by Ted E. Bowling
Many people consider Romans 7 to be among the most critical chapters of the New Testament. In it, the apostle Paul clarifies that God’s law should be our primary resource for gaining insight into the manner of our Christian walk, and how our Father grants us discernment through our calling that exposes sin.
Paul’s writings also illuminate how dominating sin can be, requiring life-long struggles to overcome its destructive effects. Even though we become new creatures “in Christ,” we still must always contend with our carnal nature that currently coexists disagreeably within each of us (Romans 8:7).
Therefore, we direct our warfare toward our carnality—our human nature, our flesh. Over a lifetime, corrupted and dysfunctional habits in opposition to God have become engrained into our respective characters, separating each of us from God and wreaking havoc in our personal lives (Isaiah 59).
In Romans 7:15-19, Paul’s emotional words capture a depressing description of the trouble that sin causes:
For what I am doing, I do not understand. For what I will to do, that I do not practice; but what I hate, that I do.
If, then, I do what I will not to do, I agree with the law that it is good.
But now, it is no longer I who do it, but sin that dwells in me.
For I know that in me (that is, in my flesh) nothing good dwells; for to will is present with me, but how to perform what is good I do not find.
For the good that I will to do, I do not do; but the evil I will not to do, that I practice.
A Gruesome Metaphor
Then, in verse 24, Paul utters a question that is the focus of this article: “O wretched man that I am! Who will deliver me from this body of death?” (emphasis ours throughout). The Amplified Bible paraphrases this question: “Who will release and deliver me from [the shackles of] this body of death?” It is this metaphor alluding to our shackled condition that we will study further, hopefully gaining deeper insight into the ravages of sin.
Certain ancient Roman authorities were infamous for their sadistic manner, particularly when dealing with criminals. Most people are familiar with the gruesome and inhumane practice of crucifixion, but many consider another method of punishment even more shocking and appalling—one meted out by Roman tyrants most frequently upon murderers: They shackled the convicted killer to the dead body of his victim.
We gain some insight into this heinous practice from the poet Virgil, who described it in his The Aeneid, Book 8, starting on line 485:
The living and the dead at his command
Were coupled, face to face, and hand to hand,
Till, chok’d with stench, in loath’d embraces tied,
The ling’ring wretches pin’d away and died.
Shackled to his victim, eye-to-eye, hand-to-hand, waist-to-waist, and foot-to-foot, the murderer—still very much alive—was forced to live out the remainder of his life directly bearing the weight and the putrefying stench of the dead body. In time, of course, the rotting flesh of the corpse would become rife with disease, infecting the killer and leading to a most horrible and grisly end.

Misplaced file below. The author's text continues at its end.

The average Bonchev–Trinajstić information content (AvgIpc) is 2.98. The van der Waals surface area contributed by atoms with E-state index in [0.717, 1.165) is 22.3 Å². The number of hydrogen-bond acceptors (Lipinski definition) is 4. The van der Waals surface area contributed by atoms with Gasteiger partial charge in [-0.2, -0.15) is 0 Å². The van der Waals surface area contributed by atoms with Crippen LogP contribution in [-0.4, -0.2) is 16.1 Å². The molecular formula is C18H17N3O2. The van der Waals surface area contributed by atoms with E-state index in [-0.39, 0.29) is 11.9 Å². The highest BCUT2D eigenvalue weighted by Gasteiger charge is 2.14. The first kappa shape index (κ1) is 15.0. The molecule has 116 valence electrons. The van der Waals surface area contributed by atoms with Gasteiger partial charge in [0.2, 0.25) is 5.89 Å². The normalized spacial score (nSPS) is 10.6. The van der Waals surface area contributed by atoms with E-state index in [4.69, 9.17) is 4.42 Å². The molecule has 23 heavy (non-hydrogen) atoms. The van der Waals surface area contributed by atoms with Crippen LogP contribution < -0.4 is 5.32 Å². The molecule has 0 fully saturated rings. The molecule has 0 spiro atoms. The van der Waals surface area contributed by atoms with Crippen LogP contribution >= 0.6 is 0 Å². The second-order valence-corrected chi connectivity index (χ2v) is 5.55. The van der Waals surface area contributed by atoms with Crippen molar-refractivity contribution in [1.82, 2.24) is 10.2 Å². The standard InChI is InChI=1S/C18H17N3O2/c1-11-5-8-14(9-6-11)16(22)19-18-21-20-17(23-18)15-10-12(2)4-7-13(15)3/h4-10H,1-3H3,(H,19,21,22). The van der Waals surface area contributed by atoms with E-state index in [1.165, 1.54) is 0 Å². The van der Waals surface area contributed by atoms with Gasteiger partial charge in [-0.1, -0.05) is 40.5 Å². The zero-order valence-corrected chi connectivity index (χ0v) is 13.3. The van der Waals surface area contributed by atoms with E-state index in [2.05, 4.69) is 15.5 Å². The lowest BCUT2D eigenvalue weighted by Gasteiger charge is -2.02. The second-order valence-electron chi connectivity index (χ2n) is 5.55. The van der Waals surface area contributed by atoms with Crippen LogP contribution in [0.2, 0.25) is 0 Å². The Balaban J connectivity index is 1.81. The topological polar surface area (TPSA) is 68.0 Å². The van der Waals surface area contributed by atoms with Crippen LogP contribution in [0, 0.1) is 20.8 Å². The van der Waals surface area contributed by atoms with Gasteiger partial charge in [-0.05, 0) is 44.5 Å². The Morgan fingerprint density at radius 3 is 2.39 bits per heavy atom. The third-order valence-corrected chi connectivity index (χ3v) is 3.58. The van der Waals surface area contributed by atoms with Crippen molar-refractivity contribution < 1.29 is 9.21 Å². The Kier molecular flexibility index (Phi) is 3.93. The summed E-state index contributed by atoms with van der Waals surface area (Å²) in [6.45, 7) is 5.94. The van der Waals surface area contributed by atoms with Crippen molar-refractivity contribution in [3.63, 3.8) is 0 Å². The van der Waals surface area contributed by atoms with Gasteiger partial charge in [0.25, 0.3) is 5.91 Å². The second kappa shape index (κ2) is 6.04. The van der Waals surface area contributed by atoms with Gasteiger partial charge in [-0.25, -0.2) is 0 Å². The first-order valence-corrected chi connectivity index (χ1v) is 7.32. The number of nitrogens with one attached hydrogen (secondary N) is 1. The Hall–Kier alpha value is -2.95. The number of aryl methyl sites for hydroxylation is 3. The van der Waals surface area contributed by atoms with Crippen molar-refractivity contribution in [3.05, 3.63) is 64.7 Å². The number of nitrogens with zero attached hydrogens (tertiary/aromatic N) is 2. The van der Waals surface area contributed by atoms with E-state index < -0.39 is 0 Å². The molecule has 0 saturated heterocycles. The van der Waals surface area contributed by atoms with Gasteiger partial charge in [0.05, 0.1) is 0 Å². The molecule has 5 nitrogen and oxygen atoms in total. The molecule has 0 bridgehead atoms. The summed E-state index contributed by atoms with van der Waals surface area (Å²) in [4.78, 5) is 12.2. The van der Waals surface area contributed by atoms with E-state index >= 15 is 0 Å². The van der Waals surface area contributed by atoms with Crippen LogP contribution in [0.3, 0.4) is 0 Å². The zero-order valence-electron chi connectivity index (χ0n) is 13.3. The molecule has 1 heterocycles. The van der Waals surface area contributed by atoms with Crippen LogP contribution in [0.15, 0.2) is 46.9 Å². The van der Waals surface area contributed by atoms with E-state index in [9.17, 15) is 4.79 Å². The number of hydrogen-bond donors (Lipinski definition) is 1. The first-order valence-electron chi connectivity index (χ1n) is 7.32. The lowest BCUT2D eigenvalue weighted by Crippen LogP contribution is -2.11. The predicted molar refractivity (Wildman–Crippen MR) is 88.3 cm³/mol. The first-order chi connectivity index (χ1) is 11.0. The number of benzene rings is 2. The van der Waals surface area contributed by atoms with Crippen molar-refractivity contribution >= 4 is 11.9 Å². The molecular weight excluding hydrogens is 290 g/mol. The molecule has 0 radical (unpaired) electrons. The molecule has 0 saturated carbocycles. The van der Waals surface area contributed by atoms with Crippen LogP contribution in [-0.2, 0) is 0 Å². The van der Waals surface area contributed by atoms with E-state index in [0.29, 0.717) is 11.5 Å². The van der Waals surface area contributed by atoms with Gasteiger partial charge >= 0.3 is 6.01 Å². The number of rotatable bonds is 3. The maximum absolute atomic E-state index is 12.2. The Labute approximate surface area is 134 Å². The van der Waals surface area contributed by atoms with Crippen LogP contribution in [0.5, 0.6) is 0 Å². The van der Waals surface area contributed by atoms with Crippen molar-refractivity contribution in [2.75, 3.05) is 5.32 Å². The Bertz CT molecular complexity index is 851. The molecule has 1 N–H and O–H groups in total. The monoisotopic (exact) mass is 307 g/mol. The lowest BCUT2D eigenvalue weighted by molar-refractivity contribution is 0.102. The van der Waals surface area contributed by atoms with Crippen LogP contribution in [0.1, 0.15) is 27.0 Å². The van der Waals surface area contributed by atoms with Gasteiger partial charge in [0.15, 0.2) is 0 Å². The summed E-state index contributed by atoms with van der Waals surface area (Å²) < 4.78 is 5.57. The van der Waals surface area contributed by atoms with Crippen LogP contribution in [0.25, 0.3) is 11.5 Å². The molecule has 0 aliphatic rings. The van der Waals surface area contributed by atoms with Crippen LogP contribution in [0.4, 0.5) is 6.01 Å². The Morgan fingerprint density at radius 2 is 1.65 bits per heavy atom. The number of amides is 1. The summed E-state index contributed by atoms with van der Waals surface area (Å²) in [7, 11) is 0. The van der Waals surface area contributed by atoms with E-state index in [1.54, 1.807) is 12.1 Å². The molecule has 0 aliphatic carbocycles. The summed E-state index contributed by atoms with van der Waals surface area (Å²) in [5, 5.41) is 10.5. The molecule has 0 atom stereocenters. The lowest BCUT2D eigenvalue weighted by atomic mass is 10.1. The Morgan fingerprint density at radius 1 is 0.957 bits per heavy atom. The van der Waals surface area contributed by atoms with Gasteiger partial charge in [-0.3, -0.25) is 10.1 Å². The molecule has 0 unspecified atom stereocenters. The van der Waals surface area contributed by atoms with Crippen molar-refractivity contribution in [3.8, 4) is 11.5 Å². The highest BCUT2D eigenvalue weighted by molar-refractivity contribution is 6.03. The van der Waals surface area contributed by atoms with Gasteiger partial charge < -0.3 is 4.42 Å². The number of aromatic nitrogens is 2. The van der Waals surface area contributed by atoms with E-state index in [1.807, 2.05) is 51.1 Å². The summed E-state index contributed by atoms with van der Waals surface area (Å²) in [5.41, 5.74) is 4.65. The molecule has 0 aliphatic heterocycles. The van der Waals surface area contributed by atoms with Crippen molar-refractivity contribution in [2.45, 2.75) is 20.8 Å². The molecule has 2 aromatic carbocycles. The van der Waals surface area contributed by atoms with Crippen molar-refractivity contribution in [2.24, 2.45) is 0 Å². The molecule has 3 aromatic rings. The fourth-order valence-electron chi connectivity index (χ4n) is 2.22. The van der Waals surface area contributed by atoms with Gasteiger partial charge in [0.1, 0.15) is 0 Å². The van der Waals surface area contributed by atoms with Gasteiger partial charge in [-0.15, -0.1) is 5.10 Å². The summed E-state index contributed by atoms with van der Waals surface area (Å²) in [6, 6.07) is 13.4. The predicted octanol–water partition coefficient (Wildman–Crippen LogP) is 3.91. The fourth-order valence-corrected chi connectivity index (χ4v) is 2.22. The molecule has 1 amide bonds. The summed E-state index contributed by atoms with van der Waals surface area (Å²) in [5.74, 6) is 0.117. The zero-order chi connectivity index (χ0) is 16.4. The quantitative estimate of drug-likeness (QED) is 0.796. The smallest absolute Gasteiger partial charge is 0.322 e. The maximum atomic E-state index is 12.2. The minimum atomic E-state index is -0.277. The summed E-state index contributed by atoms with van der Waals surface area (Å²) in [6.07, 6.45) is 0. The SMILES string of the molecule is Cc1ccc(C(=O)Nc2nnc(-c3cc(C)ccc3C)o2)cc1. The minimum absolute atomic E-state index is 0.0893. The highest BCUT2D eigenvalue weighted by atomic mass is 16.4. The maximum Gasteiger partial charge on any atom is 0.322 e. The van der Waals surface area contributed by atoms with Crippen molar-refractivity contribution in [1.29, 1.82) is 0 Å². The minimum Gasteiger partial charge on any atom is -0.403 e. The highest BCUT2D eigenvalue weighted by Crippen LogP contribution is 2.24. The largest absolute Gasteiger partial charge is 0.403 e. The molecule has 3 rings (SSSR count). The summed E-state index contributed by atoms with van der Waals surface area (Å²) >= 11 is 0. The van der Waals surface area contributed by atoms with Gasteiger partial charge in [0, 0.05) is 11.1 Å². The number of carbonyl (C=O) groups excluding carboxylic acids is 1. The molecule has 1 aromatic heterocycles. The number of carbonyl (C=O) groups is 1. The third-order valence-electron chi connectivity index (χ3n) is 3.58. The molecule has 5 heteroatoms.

Such vile disciplinary measures typically became well-known in the Roman provinces by design, all the better to keep a foreign populace in check. As not only a Roman citizen from a prominent family but also classically educated, the apostle Paul was likely aware of this, as well as most other Roman laws, customs, practices, and traditions. Indeed, he wrote several of his epistles (Ephesians, Philippians, Colossians, Philemon) while incarcerated by the same government. He had faced Roman punishment on several occasions (see, for instance, II Corinthians 11:23-28).
It may very well be that Paul recognized the value of the metaphor this deplorable punishment depicted: a man being shackled to and destroyed by the cumbersome weight and the horrific nature of his sins. Such a metaphor is an effective tool, warning us never to underestimate the power, the weight, the gravity, and the sordid nature of sin that Satan will use against us (Genesis 3:13; I Corinthians 7:5; II Corinthians 2:11; I Peter 5:8).
Surrounded by Sin
Consider also that we are surrounded by and constantly in touch with sin throughout our physical lives (Genesis 19:4; Isaiah 1:4-6; Jeremiah 17:9; Romans 3:10-18). Just as the dead body eventually infects and destroys the healthy body to which it is attached, so also does sin infect each of us if not overcome. Death is not immediate but instead slow and painful. Direct punishment from God is not typically swift either (Ecclesiastes 8:11), but an unrepentant life of sin slowly poisons us, separating us from God, our only dependable protection (Isaiah 59:2).
Most, if not all, Christians lack the understanding of the depth of hatred God has for sin. In Isaiah 55:8, God tells us that His ways and thoughts are not at all like ours, and then He declares in verse 9, “For as the heavens are higher than the earth, so are My ways higher than your ways and My thoughts than your thoughts.”
Amos 5:21 displays God’s refusal to “savor” the sinful way the Israelites were keeping His holy days, with the implication that these sins were an offense to His sense of smell. “I hate, I despise your feast days,” He declares. The Israelites were spiritually dead, and their sins repulsed God, for He is holy, clean, and pure. He cannot and will not come into contact with sin.
Unclean and Defiled
Have you ever touched a dead animal? What was your response? The very thought of having to touch a dead animal, be it a squirrel, a mouse, or even a common, well-cared-for domesticated pet, is revolting to most people. Many of us will quickly steer our car around the body of a dead animal lying on the road ahead of us to avoid even making contact with it with our tires! Why? Because we consider it repugnant and nauseating. Think for a moment about the revulsion we would feel if a small, dead cat were bound to us for only a few minutes, much less a few weeks!
Closely related is the teaching that appears in Numbers 19:11-13: